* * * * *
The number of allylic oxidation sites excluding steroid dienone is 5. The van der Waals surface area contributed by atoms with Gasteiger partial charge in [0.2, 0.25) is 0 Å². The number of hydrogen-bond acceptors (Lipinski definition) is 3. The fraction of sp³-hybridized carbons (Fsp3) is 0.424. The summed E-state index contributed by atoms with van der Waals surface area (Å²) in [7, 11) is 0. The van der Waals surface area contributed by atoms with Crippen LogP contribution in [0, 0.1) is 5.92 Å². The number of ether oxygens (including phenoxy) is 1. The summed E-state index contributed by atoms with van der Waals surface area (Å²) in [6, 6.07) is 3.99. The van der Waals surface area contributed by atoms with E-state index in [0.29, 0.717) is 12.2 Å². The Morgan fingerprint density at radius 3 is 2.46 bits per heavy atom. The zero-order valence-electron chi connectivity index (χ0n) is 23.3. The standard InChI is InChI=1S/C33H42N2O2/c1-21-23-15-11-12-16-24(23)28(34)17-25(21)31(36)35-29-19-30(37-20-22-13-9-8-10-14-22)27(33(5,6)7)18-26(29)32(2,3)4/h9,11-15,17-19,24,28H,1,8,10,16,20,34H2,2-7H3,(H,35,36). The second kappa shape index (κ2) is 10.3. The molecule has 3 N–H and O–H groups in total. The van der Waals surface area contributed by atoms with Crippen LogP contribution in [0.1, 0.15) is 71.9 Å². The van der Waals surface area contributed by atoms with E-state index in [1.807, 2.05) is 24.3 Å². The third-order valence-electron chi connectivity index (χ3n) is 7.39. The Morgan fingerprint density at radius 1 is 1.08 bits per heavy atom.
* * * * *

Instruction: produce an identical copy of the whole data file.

The number of allylic oxidation sites excluding steroid dienone is 5. The van der Waals surface area contributed by atoms with Gasteiger partial charge in [0.2, 0.25) is 0 Å². The number of hydrogen-bond acceptors (Lipinski definition) is 3. The fraction of sp³-hybridized carbons (Fsp3) is 0.424. The summed E-state index contributed by atoms with van der Waals surface area (Å²) in [7, 11) is 0. The van der Waals surface area contributed by atoms with Crippen LogP contribution in [0, 0.1) is 5.92 Å². The number of ether oxygens (including phenoxy) is 1. The summed E-state index contributed by atoms with van der Waals surface area (Å²) in [6, 6.07) is 3.99. The van der Waals surface area contributed by atoms with E-state index in [0.29, 0.717) is 12.2 Å². The Morgan fingerprint density at radius 3 is 2.46 bits per heavy atom. The zero-order valence-electron chi connectivity index (χ0n) is 23.3. The standard InChI is InChI=1S/C33H42N2O2/c1-21-23-15-11-12-16-24(23)28(34)17-25(21)31(36)35-29-19-30(37-20-22-13-9-8-10-14-22)27(33(5,6)7)18-26(29)32(2,3)4/h9,11-15,17-19,24,28H,1,8,10,16,20,34H2,2-7H3,(H,35,36). The second kappa shape index (κ2) is 10.3. The molecule has 3 N–H and O–H groups in total. The van der Waals surface area contributed by atoms with Crippen LogP contribution in [0.1, 0.15) is 71.9 Å². The van der Waals surface area contributed by atoms with E-state index in [1.807, 2.05) is 24.3 Å². The third-order valence-electron chi connectivity index (χ3n) is 7.39. The Morgan fingerprint density at radius 1 is 1.08 bits per heavy atom.